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As Oliver walks away from the party hall to go across the street to Hunt's office, Dig intercepts him and tells him to go back to the party. Oliver is able to overpower him, and even though there are police forces everywhere, he makes his way into Hunt's office, with his hood on, by shooting half the officers and Hunt's men with his arrows. Before he can get to Hunt however, he has to take on Hunt's new bodyguard, and he’s proving to be a really good fighter. The policemen that were waiting outside the building get a call from Hunt that Oliver is inside, and they storm into the building.

Oliver only just overpowers the bodyguard when the police come in. He jumps out of the window, using a line he put up there before entering Hunt’s office to be able to escape to his party location across the street. The police see him going there, and they drop by the party. Oliver is back there again, and a standoff between him and the detective in charge shows that Sarah and Laurel are his daughters, and the detective is angry at Oliver for not saving his daughter. Tommy seems to suspect something, knowing that Oliver was the one who asked to have his party at that location.

Back at Hunt's office, we learn that 40 million dollars has been taken out of his account, untraceably. It turns out there is some device on one of the arrows Oliver shot into the wall of Hunter’s office that transfers the money wirelessly. Laurel and her coworkers are getting calls from their clients, the ones that had sued Hunt but lost, because magically, a lot of money has been added to their bank accounts.

‘Arrow’ was everything I expected it to be. It has action, a lot of chasing scenes, mysteries, betrayal, drama and love stories. It’s not always believable, especially when it comes to the things Oliver learned on the island. For instance; when his mother wakes him his first reaction is to pin her down to the ground. Now, I know that this can be normal for soldiers, for example, who just came back from a warzone, but when you’ve been on a deserted island I can’t imagine you’d learn this. After all; who would you be pinning to the ground? It would be more believable if he acted as if she was a wild animal. However, it doesn’t annoy me that much, or at least not as much as it could have. Although that is probably because they don’t put emphasis on how and where he learned these things, but more on what he is going to do with them.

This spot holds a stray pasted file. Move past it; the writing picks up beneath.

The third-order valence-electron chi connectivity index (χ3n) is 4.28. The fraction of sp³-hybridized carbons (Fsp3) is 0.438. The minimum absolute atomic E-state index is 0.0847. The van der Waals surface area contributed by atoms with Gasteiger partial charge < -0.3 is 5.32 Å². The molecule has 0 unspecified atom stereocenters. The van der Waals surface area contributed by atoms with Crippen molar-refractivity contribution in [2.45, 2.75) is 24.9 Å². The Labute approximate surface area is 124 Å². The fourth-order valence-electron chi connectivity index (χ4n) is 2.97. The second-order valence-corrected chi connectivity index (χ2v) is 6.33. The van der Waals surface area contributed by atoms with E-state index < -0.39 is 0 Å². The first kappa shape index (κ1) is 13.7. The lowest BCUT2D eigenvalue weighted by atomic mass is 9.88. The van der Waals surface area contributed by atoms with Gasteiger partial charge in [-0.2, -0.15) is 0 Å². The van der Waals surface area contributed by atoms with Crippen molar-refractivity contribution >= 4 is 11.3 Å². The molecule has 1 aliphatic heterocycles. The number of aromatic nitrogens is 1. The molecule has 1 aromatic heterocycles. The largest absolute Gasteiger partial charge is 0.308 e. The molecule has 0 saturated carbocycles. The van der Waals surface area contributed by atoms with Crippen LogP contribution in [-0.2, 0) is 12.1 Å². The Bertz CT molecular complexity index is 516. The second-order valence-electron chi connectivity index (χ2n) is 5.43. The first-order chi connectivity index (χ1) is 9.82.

This first episode primarily revolved around Oliver coming back to the mainland and his family, although he does ‘handle’ one ‘case’. However, I suspect the following episodes will be more about the people Oliver wants to take on. As for his motives; it’s not very clear yet why exactly he is doing what he is doing. The only thing that is hinted on is that his father might have asked him to, although that isn’t clear. So this is another thing that needs to be revealed in the following episodes. And then there is what seems to be a conspiracy against Oliver, with people abducting him and trying to get information from him. It’s safe to say that there are a lot of interesting episodes still to come.

‘Arrow’ airs on The CW on Wednesdays at 8/7c.

What do you think of 'Arrow'?

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    • Robin Oatley profile imageAUTHOR

      Robin Oatley 

      6 years ago

      Hi Joe,

      There was a lot of forced dialogue, I agree. However, I suspect they wanted to tell the viewers as much about the characters and their relationships as they could, making the conversations a little weird.

      Thanks for reading and commenting.

    • profile image

      Joe 

      6 years ago

      It was a good concept, but the lousy dialogue was too off putting, and the "Dark Knight" tone made it unoriginal. I would like to see them do another pilot before watching this show again.

    • Robin Oatley profile imageAUTHOR

      Robin Oatley 

      6 years ago

      Hi Fazz Hands,

      That is a very interesting view, I hadn't even thought about it that way. It would be so cool if there is so much more to the island than we know now! It would definitely explain a lot of things if there were other people there.

      Thanks for reading and commenting.

    • profile image

      Fazz Hands 

      6 years ago

      When he pinned down his mother, I thought the same as you. But then I thought that perhaps he wasn't stranded on a *deserted* island after all - maybe there were others that he had to defend himself against.

      I think it adds to the mystery because you don't actually know what happened on the island, all we know is what he is telling us (which may be false).